Corporal J. A. Parker
National Archives catalogue reference - WO 208/3307/41
Name: NX.3653 Cpl. Parker, J.A.
Unit: 2/1 Field Company, A.I.F.
Captured: Crete, 1st June 1941.
Escaped: Moosburg, 26th November 1941.
Left: Gibraltar, 6th July 1942.
Arrived: Gourock, 12th July 1942.
Army Service: 2 years, 9 months.
Peacetime Profession: Fitter.
Private Address: Moonbria Street, Naremburn, Sydney.
After the evacuation of GREECE I was taken with the remainder of my Coy to SUDA BAY to unload incoming vessels. On 26 May we received orders to move back. Amongst general confusion we followed the crowd and reached the evacuation point on 29 May. Here we were formed into parties of 50-100 under an officer. Major TRAVERS, 8 Fld. Coy was in charge of my party, and at 0930 hrs 1 Jun issued orders to surrender, as the island had been handed over.
The Germans took us back to CANEA, where we were kept in the old Italian enclosure (SKINES' CAMP). Here conditions were poor. On 24 Jun we left SUDA BAY for PIRAEUS. We were kept in barracks in ATHENS for a few days and then were marched through the city to the station. On the way we were able to see the very rough treatment that the Germans gave the Greeks. We reached SALONIKA on 6 Jul and we were quartered in old Greek barracks. This was a sort of prison camp one reads about - strict, bullying treatment, even brutality. After a month we left for Germany. The journey was terrible and for six days we were only allowed once out of the wagons for about ten minutes. We arrived at Stalag VII A (MOOSBURG) on about 26 Aug.
This camp was full of French P/W from whom we were able to gain considerable amount of information. Two friends, (Bomdr. GLIDDON 2/3 Fld Regt and Gnr. ROSS, 2/3 Fld. Regt.), and myself decided to volunteer for work with a view to escaping. We obtained a number of tools, a spanner, a screwdriver and we made a railway kept out of a door-handle. We also collected money, which we were able to buy for Camp Marks, and overalls I bought from a P/W. We were set to work in a timber yard sorting and stacking timber. It was the custom of the guards to look after 15 P/W. We arranged with two others in the party to keep the German guard occupied if necessary and just before dusk on 26 Nov we clambered over the paling round the yard. It was 6 ft high with barbed wire on top, but we were able to get over unobserved. We crossed a vacant allotment till we came to a main street. As it was now nearly dark we were able to walk along this without attracting any notice. We had a fairly good idea where the station lay, as we had made enquiries. We came to a park adjoining the station yard and climbed into it. We hung around in the park for some time before approaching the railway marshalling yard, which we entered by climbing a paling.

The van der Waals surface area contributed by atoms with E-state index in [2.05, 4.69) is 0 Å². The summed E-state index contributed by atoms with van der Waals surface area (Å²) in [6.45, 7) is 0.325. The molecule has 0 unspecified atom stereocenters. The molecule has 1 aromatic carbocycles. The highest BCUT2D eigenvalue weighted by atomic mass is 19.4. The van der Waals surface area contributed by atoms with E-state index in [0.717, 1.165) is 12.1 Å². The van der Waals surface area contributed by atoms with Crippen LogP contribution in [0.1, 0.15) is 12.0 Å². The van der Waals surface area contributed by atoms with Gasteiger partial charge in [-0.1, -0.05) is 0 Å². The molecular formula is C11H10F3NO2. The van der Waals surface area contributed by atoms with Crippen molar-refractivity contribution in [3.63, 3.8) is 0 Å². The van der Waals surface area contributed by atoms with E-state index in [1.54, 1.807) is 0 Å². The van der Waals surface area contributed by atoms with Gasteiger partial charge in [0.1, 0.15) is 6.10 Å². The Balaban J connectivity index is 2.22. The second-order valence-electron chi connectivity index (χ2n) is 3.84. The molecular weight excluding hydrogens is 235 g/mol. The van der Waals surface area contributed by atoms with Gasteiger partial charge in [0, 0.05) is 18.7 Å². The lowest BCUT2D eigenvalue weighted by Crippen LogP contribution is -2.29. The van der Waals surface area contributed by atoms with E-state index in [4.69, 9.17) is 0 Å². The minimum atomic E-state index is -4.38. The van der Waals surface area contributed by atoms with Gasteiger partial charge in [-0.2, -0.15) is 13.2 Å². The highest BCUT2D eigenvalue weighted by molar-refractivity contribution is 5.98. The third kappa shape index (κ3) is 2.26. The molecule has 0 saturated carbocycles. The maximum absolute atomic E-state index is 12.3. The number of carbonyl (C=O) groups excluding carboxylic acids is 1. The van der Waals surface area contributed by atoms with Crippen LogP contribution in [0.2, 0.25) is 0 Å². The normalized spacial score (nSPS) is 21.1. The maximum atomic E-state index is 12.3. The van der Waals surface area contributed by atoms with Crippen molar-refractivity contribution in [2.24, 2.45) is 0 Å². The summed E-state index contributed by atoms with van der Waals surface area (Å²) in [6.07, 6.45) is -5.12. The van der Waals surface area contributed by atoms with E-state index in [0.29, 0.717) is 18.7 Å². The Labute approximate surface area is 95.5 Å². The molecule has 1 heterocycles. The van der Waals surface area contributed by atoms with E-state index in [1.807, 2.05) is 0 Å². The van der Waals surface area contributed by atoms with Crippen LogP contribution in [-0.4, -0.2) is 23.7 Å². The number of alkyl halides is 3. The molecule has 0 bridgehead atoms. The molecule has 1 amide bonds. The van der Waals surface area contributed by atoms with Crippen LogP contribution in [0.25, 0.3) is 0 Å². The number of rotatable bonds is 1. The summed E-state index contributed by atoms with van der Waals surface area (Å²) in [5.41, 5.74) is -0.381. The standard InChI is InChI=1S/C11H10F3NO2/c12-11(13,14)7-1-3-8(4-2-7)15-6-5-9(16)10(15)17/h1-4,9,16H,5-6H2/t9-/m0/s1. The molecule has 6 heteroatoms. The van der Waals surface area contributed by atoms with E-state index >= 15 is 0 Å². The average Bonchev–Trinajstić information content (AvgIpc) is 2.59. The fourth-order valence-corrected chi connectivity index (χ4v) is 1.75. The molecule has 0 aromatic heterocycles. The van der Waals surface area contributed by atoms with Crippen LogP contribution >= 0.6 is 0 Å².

The yard was very well lit by arc lights, but we crawled about in the shadows till we eventually reached the ST MARGRETHEN train, which we had been told about by Frenchmen. Unfortunately just as we reached the train a German approached with a lamp. We lay down on the track but he heard us and flashed his lamp on us. He raised a big hammer he was carrying and brought it down, but luckily only hit me on the sole of my boot. Then the German turned and ran one way and we ran the other. The alarm was now given, so we realised that it was hopeless to attempt to get away that night.
During this episode we lost ROSS and did not see him again. GLIDDON and I got clear of the yard and went back to the timber yard, where we waited till about 0700 hrs. We then followed the crowd of workers for about five miles out of MUNICH. We hid in the scrub of a big park there and remained there freezing till 1600 hrs, when we walked back to MUNICH. We hung about in the same park for a long time and again crossed the paling into the marshalling yard. We found the ST MARGRETHEN train much more quickly this time, but just before we reached it, we found ourselves crouching under a wagon which the Germans had begun to load. I dashed across the tracks and waited for GLIDDON to follow me. I waited for over an hour but he did not come. Then it struck me that he might have found his way to the ST MARGRETHEN train, and I went there and waited till it was almost daylight. I have heard since that he gave himself up that day. With the coming of dawn I started to look about for some place to conceal myself and saw a ladder fastened on the side of the wagon. I took this off and with the help of rope which I had collected from Red Cross parcels I strapped it across two arms of a steam outlet pipe and lay on it. During the morning men came round and washed the wagon and tapped the wheels etc. At about 1200 hrs the train was moved to the station and someone leaned under the wagon to connect the pipes up. This was a very bad moment. The train left about 1300 hrs and stopped at only two stations, LINDAU and BREGENZ. At the latter station we remained for about an hour and a half while passports were checked. The main discomfort of the trip lay in the fact that I was alternately enveloped in hot steam and then rushing through cold air. We reached ST MARGRETHEN at 1900 hrs. As I had no knowledge of how I would be treated by the Swiss I decided to try to get as far from the station as possible. I called at a Swiss carpenter's who expressed great delight when I told him who I was and fetched an Englishwoman, who in turn fetched her husband. The latter said the best thing to do was to give myself up so I was taken to the Police station. While I was there two Swiss Intelligence officers interrogated me. They were very friendly and put very general questions as to German morale and what I had seen in Germany. From ST MARGRETHEN I was sent by train to ST GALLEN and from there to ZURICH. All this time I was kept in the cells. On 4 Dec I was taken to BERNE, to the M.A., who arranged for the remainder of my stay in Switzerland.
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